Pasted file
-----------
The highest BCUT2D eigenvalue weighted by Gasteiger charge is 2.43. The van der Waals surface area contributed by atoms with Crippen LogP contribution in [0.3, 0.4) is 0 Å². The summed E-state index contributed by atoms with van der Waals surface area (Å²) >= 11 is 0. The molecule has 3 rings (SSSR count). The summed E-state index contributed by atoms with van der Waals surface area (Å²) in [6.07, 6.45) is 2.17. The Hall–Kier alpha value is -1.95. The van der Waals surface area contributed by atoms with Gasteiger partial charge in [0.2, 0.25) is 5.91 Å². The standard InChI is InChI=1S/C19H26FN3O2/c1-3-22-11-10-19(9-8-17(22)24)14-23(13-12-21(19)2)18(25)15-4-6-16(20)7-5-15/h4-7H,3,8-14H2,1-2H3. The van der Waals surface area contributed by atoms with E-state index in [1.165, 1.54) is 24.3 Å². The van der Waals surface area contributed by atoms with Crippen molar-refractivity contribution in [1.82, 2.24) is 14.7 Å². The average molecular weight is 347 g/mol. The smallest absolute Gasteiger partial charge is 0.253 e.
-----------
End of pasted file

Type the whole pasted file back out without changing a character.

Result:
The highest BCUT2D eigenvalue weighted by Gasteiger charge is 2.43. The van der Waals surface area contributed by atoms with Crippen LogP contribution in [0.3, 0.4) is 0 Å². The summed E-state index contributed by atoms with van der Waals surface area (Å²) >= 11 is 0. The molecule has 3 rings (SSSR count). The summed E-state index contributed by atoms with van der Waals surface area (Å²) in [6.07, 6.45) is 2.17. The Hall–Kier alpha value is -1.95. The van der Waals surface area contributed by atoms with Gasteiger partial charge in [0.2, 0.25) is 5.91 Å². The standard InChI is InChI=1S/C19H26FN3O2/c1-3-22-11-10-19(9-8-17(22)24)14-23(13-12-21(19)2)18(25)15-4-6-16(20)7-5-15/h4-7H,3,8-14H2,1-2H3. The van der Waals surface area contributed by atoms with E-state index in [1.165, 1.54) is 24.3 Å². The van der Waals surface area contributed by atoms with Crippen molar-refractivity contribution in [1.82, 2.24) is 14.7 Å². The average molecular weight is 347 g/mol. The smallest absolute Gasteiger partial charge is 0.253 e.